in the absence of outside forces, the total momentum of a set of objects remains the same no matter how the objects interact with one another.
linear momentum
the measure of the tendency to keep moving at the same speed in the same direction.
collisions
billyards ball?
rockets
the rush of the gases out of the rockets is balanced by the rocket moving upward and thus the total momentum of the entire system=zero!
angular momentum
the measure of the tendency to keep spinning at the same speed in the same direction
law of angular momentum
an object that is spinning tends to keep spinning
spin stabilization
a spinning body tends to maintain the direction of its spin axis as well as the amount of angular momentum
temperature
a relative measure of the amount of heat in a substance. Also, the property that gives rise to sensations of hot and cold.
heat
(unit=Joule) the sum of all kinetic energies of all the separate particles that make up an object (also called initial energy)
specific heat capacity
(unit= kj/kg*C) the amount of heat that must be added to or removed from an object to change its temperature by 1 degree C. Q=mc(change in temp).
metabolism
the biochemical processes by which the energy content of food an animal eats is liberated
density
D=m/V
pressure
1 pa=kg/m*s
buoyancy
(Fb) the difference between the force pulling down on the object (gravity) and the force pushing up on the object (fluid pressure)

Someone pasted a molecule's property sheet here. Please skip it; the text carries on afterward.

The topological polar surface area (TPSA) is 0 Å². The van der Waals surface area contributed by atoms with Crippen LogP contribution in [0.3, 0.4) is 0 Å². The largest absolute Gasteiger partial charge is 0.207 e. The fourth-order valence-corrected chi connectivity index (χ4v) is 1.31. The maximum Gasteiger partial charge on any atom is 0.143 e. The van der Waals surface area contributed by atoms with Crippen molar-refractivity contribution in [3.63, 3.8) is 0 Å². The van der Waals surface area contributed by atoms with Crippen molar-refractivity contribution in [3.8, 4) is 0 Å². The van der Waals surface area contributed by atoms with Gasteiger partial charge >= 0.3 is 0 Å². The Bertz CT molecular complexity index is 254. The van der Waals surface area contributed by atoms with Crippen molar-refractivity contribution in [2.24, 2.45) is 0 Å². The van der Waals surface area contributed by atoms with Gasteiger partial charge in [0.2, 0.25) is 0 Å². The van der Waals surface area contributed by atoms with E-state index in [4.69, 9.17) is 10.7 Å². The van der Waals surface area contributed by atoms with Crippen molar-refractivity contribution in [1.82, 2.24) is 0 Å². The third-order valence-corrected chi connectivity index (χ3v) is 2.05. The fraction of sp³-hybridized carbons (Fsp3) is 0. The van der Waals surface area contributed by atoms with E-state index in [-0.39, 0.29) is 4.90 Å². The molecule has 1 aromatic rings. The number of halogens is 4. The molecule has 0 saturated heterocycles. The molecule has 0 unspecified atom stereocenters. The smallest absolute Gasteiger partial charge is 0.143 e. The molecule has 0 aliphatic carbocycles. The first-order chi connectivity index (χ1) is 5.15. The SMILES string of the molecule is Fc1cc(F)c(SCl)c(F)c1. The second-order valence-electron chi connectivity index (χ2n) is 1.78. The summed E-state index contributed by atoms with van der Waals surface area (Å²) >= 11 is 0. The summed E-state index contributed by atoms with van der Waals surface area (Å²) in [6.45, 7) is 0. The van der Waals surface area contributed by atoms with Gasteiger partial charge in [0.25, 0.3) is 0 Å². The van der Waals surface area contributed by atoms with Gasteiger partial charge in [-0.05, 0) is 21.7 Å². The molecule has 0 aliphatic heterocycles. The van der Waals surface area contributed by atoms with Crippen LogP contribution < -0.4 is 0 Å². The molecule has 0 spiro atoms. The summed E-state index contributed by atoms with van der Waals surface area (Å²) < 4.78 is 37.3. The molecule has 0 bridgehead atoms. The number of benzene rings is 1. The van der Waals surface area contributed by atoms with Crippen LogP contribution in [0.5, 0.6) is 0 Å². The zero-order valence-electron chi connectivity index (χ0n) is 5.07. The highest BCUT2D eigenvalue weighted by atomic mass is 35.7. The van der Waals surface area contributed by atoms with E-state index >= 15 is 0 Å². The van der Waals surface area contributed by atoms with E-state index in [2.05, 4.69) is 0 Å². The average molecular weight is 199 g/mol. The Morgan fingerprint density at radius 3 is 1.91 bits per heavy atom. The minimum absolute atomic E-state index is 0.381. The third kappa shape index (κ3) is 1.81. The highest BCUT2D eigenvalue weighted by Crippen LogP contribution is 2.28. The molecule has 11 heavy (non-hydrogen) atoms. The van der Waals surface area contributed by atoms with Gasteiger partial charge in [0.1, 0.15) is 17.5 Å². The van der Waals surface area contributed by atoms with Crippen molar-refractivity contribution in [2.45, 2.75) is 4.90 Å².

archimedes principle
buoyant force on an object in a fluid = weight of fluid displaced by the object.
- This principle holds if the object sinks or floats.
- If the object's weight is greater than the buoyant force, it sinks vice versa
boyle's law
at a constant T and n, the V of any gas is inversely proportional to the applied (external) P on the gas.
charles law
at a constant P and n, the v of any gas is directly proportional to the T of the gas.
ideal gas law
is a mathematical expression relating Boyle's, Charles's and Gay-Lussac's laws at constant number of moles. P1V1/T1=p2V2/T2
kinetic theory of matter
the energy of molecular motion; it is the energy that tends to disorganize matter.
boiling point
the temp at which liquid rapidly begins to turn to gas
melting point
the temp at which a solid turns to a liquid (also called fusion)
heat engines
a device that turns heat into mechanical energy. Ex: gasoline engine or steam turbine at a power plant
thermodynamics
the study of heat transformation
first law of thermodynamics
energy cannot be created nor destroyed only converted from one form to another.
second law of thermodynamics
it is impossible to take heat from a source and change all of it to mechanical energy or work; some heat must be wasted.
entropy
the measure of the disorder of molecules in a substance
charge
1.6022*10^-19 C
coulomb's law
F=KQ1Q2/R2
electric current
the flow of charge from one place to another
circuits